POV series producer Yance Ford attended the Cinema Eye Awards on Sunday.
The Cinema Eye Honors were held on Sunday at the stunning Times Center on West 41st Street in Manhattan. Believe it or not, you might have seen the Times Center, or at least the building that it’s situated in, before: last summer when two guys scaled the outside New York Times building, it was all over the news. Well, the Times Center is on the ground floor. I half expected Philippe Petit — the daredevil, high wire walker from Man on Wire — to try to scale up the building too, but thankfully he stayed inside the theater.
In fact, the theater was full for the ceremony, the second annual installment of an award that began last year. With straightforward eligibility guidelines and a transparent nominating process, 24 films were nominated for Cinema Eye across all categories, and 5 short films were honored as well. I presented the honored shorts (with kudos to Karen Cirillo for heading up that effort) after taking a stroll across the stage as the queen of the Cinema Eye(with blogger and award co-founder AJ Schnack as my king) for the evening.
You can find a complete breakdown of the films that took home the very sharp statues on the Cinema Eye website. Special congratulations to POV filmmaker Yung Chang, whose film Up the Yangtze, which aired on POV last summer, garnered two awards: Outstanding Debut Feature and the Audience Award.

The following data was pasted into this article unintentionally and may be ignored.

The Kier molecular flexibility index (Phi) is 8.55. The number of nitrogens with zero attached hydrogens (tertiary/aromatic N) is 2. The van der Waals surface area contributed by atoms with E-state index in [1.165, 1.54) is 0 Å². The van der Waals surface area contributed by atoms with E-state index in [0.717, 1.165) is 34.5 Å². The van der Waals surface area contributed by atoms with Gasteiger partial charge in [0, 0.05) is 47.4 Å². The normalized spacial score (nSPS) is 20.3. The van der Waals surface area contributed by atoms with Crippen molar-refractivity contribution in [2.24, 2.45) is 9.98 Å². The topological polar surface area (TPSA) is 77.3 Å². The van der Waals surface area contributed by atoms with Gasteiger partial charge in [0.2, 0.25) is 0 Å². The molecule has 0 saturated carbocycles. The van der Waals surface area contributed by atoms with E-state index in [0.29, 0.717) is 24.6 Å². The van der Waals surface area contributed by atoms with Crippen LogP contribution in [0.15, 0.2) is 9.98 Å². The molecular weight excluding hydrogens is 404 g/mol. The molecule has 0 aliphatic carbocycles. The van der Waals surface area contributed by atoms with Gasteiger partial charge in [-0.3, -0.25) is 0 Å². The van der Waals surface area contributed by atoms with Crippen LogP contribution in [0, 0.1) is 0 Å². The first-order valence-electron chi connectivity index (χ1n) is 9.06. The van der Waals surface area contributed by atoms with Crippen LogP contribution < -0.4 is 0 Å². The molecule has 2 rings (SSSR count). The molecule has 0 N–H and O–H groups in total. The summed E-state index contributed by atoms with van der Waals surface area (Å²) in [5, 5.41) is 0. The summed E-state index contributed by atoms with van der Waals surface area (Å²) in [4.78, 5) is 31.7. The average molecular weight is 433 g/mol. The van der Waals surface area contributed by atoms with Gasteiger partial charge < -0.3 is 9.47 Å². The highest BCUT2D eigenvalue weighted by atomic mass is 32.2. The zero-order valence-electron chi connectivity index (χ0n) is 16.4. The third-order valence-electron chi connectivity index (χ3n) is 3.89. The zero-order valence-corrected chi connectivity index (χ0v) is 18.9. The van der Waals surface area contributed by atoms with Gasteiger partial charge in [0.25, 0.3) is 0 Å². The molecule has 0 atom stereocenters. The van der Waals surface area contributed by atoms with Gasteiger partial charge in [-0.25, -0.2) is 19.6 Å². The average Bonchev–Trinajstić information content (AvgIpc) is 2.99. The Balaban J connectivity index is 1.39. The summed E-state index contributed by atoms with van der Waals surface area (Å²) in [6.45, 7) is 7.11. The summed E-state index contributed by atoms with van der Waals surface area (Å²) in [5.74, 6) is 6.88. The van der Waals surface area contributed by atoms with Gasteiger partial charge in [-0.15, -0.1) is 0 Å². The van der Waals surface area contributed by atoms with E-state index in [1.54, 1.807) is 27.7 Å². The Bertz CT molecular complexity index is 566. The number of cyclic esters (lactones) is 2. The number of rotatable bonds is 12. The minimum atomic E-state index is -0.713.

It was great to see Ellen Kuras and Thavisouk Phrasavath, both looking radiant after completing their 23 year epic, The Betrayal (Nerakhoon), which airs later this summer on POV Christopher Bell, director of Bigger, Strong, Faster, was in attendance, as was Morgan Spurlock, director of Where in the World is Osama Bin Laden. David Polansky was up and down the aisles all night, collecting awards for Ari Folman‘s animated doc Waltz with Bashir. “I am not Ari Folman,” he quipped. “I just did the drawings.” Just the drawings, he says!
Sunday night wasn’t about winners and losers. It wasn’t about me dressing up as a Mardi Gras Queen (a once in a lifetime treat for those in the audience). Yes, some films took home the honors and others did not, but no one lost Sunday night. Up the Yangzte versus Encounters at the End of the World? My Winnepeg versus The Order of Myths? Like all good work, these films are in conversation, rather than competition, with each other. Waltz with Bashir and The Betrayal both plumb the depths of memory; Yangzte and Encounters explore both the force of nature and the forces of man; home, family and identity are the threads connecting Guy Maddin in My Winnepeg and Margaret Brown in The Order of Myths. This is only a smattering of comparisons and doesn’t even include the films who weren’t eligible for nominations. My point is this: Documentary films aren’t made in a vacuum, nor are they made for the echo chamber. They are made for the conversations: the dialogue they invoke, and the questions they ask of us and the men and women who make them. Cheers to everyone who labored so intensely last year to bring their films to the public. Here’s to more of the same in 2009.